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In preparation for the upcoming election: How Fox News created a new culture of idiots. I couldn’t resist.

 

 

 

 

 

 

 

 

Also, Elie Wiesel to write book with Barack Obama. Just sayin’.

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PureWow Releases Books & Authors Edition

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In response to that New Yorker post from last week, here’s one against “genre” – the classification, not the writing.

Krystal’s argument to box genre and elevate literary fiction is like some demented, literary version of heteronormativity. While of course we can and likely should divide novels into commercial and noncommercial, that dividing line, because the actual book marketplace is drowning in silly, wand-waving, superpowered teenage trampires, is certainly not to be painted down between “genre” at large and the whiny, alienated, modernist rehash that is considered the “quality novel.”

Still not finished arguing about genre? There’s more from the Ploughshares archive here and further arguments against pigeonholing Ursula Le Guin and others.

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The truth behind Walker Percy’s The Moviegoer beating out Catch 22, Revolutionary Road, and Franny and Zooey for the 1962 National Book Award.

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I’m embarrassed to admit that Black Swan Green has been sitting on my shelf – on different shelves at different times – since it first came out in paperback; I think I was in college then? I still haven’t read it. I guess I’ll have to read it to understand why we skipped over The Perks of Being a Wallflower as the (once-)new Catcher in the Rye. Scoff if you must what with the TPoBaW overkill happening right now, but that book has been phenomenal since 1999, seven years before BSG.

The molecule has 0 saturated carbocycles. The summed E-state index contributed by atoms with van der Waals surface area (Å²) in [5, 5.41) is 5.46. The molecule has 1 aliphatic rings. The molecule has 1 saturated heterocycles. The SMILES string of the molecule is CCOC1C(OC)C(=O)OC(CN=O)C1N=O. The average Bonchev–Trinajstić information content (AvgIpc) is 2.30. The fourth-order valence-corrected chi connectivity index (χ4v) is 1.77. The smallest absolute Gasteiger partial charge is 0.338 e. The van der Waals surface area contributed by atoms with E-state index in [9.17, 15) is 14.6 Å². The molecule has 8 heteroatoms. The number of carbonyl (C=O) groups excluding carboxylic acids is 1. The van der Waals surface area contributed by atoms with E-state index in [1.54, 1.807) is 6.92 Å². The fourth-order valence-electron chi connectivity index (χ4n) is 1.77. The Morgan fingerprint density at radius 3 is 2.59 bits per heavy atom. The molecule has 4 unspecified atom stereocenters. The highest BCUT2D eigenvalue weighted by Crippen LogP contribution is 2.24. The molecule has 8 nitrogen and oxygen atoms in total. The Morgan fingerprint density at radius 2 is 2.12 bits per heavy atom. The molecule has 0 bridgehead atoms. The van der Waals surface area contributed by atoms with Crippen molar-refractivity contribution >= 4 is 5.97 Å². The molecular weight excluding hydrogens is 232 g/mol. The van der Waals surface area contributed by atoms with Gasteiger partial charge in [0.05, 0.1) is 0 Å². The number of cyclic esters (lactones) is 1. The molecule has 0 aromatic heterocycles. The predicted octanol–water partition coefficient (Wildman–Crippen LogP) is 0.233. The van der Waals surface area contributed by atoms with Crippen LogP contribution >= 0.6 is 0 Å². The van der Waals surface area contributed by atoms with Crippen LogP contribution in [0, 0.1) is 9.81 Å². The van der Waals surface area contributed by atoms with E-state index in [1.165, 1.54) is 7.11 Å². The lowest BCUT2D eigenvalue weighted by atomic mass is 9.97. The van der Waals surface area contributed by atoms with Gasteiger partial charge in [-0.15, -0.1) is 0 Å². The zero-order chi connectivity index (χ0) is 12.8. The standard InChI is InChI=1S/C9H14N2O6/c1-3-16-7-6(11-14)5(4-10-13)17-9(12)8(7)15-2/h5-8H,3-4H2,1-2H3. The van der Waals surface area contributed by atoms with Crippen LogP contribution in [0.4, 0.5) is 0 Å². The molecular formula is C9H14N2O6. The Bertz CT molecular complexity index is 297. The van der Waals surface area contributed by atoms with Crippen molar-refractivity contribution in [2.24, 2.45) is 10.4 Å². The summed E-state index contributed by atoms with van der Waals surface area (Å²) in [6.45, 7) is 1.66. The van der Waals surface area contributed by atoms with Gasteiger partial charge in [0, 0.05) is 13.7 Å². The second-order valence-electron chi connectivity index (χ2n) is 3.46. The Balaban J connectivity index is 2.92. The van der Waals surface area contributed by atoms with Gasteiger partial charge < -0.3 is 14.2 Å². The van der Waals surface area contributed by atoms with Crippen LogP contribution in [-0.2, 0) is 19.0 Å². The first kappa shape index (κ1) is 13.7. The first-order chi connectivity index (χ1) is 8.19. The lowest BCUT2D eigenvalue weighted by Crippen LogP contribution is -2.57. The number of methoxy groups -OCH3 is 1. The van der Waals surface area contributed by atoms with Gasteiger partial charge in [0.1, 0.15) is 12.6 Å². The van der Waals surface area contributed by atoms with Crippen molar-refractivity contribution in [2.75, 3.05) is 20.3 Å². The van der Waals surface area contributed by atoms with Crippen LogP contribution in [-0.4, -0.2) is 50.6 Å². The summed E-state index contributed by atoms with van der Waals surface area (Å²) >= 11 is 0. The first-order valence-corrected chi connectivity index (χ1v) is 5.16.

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Her version of “Psalm 52” uses rhyme— that barbarous, jangly departure from classical dignity—as part of an angry, urgent music. Interestingly, “Psalm 52” denounces those who are great and prominent, but false: a phenomenon that the Countess of Pembroke was well placed to observe.

A fascinating look at Mary Sidney Herbert’s translation of “Psalm 52.”

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On my to-read list for the week is “The Missing Bride,” a short story completed by the writers of The Morning News.

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AM: You have a better attitude here in the UK I think. Serious women writers have a better time – and they can be funny. I seem to have got into trouble in the US for writing a big book, a funny book, a violent book. A book about sex. And race. A book about politics.
JW: You shouldn’t have thrown it all in together. The Great American Novel has to be by Tom Wolfe or Philip Roth doesn’t it?

A charming interview conducted by Jeanette Winterson with A.M. Homes.

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This thing about not being able to use “hobbit” is the worst since the whole Faulkner/Sony thing.

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As the prize formerly known as the Orange continues its hunt for a headline sponsor, it’s interesting to see that Canada and Australia have both just launched women-only literary prizes.

But how many “special” prizes does one gender need? I fear the possibility of getting WAY too carried away with this.